One the bright side, I’m glad they brought up Ai’s background, but I’m still waiting if one particular twist will be incorporated in the anime. (There’s even another surprise connected to it, but the characters in the game don’t know about it.) Ranmaru is decidedly less jerky here than in the games pre-All Star After Secret, but everyone else is faithful to the previous two anime and the games. What was surprising is the fact Ryuya and Ringo were around! And not just for one or two cameo appearances; they were here the whole time! I was so pleased, especially since they were written out of the latest game, All Star After Secret.
Finally, in a twist, this season is not the end: the company has confirmed a fourth season. If you make it through all 13 episodes, expect to invest another 13 episodes in a year or so. I actually like the twist, and the ending actually makes some of the previous season make more sense and more significant story-wise. For the first time, the Uta no Prince-sama games have a clear direction for a spin-off or, more accurately, a new version. I’m looking forward to where both the anime and the games go from here. In addition, while the Maji LOVE 1000% and Maji LOVE 2000% CDs included two tracks (A track for the anime, B track from the game), the Maji LOVE Revolutions CDs include solo songs not used in the anime. From the lyrics, these songs are almost certainly from a yet-to-be-announced game, but I wonder how the CDs from the fourth season will play out. Surely they can’t be planning on two games back-to-back? If not, what will the B tracks or solo songs be for?
The visuals are definitely of lower quality this time around. The series uses a lot of medium distance shots to avoid having to draw the guys with detailed expressions. Body proportions are more off. The animation wouldn’t be as big of an issue if this wasn’t a third season; Maji LOVE 1000% and Maji LOVE 2000% show how beautiful this show can look, but it seems A-1 Pictures decided fans would already be too invested in the show to give up now. Unfortunately, they need to be the “bi” back in “bishounen”. Nowhere is this more needed than the ending. Unlike the high quality endings of the first two seasons, Maji LOVE Revolutions heavily implements CG. It’s not good CG; it’s like an animator quickly fired up MMD (MikuMiku Dance), stuck the guys in there, and called it done. It is painfully obvious when the dance sequence switches from 2D to 3D. I’m not a fan of CG characters, and I am definitely not a fan when it clashes with the rest of the show. It’s not very good as an ending visual, and it’s not good when the dance is actually used in the show. Very disappointing.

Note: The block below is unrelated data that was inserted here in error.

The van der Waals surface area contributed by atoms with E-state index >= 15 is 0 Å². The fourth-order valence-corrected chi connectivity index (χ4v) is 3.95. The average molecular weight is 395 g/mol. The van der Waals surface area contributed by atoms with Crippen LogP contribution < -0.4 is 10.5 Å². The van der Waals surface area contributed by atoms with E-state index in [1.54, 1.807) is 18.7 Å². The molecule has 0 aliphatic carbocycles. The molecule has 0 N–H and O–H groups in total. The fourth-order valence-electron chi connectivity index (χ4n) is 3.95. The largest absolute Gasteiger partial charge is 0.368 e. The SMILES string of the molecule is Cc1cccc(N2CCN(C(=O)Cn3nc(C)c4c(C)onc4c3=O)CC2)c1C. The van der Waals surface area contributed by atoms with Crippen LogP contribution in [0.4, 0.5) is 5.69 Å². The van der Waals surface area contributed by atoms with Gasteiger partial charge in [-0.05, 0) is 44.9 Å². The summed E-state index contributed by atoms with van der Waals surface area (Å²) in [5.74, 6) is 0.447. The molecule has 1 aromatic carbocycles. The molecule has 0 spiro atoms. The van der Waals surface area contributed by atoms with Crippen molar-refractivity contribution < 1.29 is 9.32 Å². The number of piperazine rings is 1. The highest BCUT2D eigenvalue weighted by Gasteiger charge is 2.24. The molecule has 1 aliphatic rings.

The subtitle script reads much like the previous seasons. Eastern name order is kept. Shining’s random and/or broken English is pretty much ignored. (ME wished it showed off morrrrre of his crazy style desu YO.) Reiji’s speech quirks (“mengo” instead of “gomen”) are also skipped, which I probably would have adapted as “rysor rysor” (or wrote it as “ry-sor ry-sor”), but his “kouhai-chan” is adapted as “kiddo”. It’s a respectable choice, but one that would be awkward in the games All Star and All Star After Secret. There is at least one significant error: in episode 7, Ranmaru says something like, “Oyaji brought me to the agency.” “Oyaji” is a slangy term for father or old man. The translator assumed Ranmaru meant his father, but this is what he calls Shining. It’s something one wouldn’t know without playing the games, but viewers might be confused if a future episode dives into Ranmaru’s family background. As usual, openings and endings are not subtitled; this is most notable in episode 12 when the ending is replaced with a performance but the lyrics just cut off.
Despite the lackluster visuals in this season, Uta no☆Prince-sama♪ Maji LOVE Revolutions continues to feature good-looking guys, humor, and wonderful music. The ST☆RISH episodes do not feature much romance, but the QUARTET NIGHT ones do a good job of believably expanding her harem.
Sentai Filmworks, who released the first two seasons on DVD and Blu-ray, has already licensed this series for home video. I’ll be picking up the set.
I do hope they can include the “missing” episode 14 from last season. A special Christmas episode was included in the Japanese release of Maji LOVE 2000%, but the US set did not include it. It would make a wonderful bonus feature, so make sure to request it!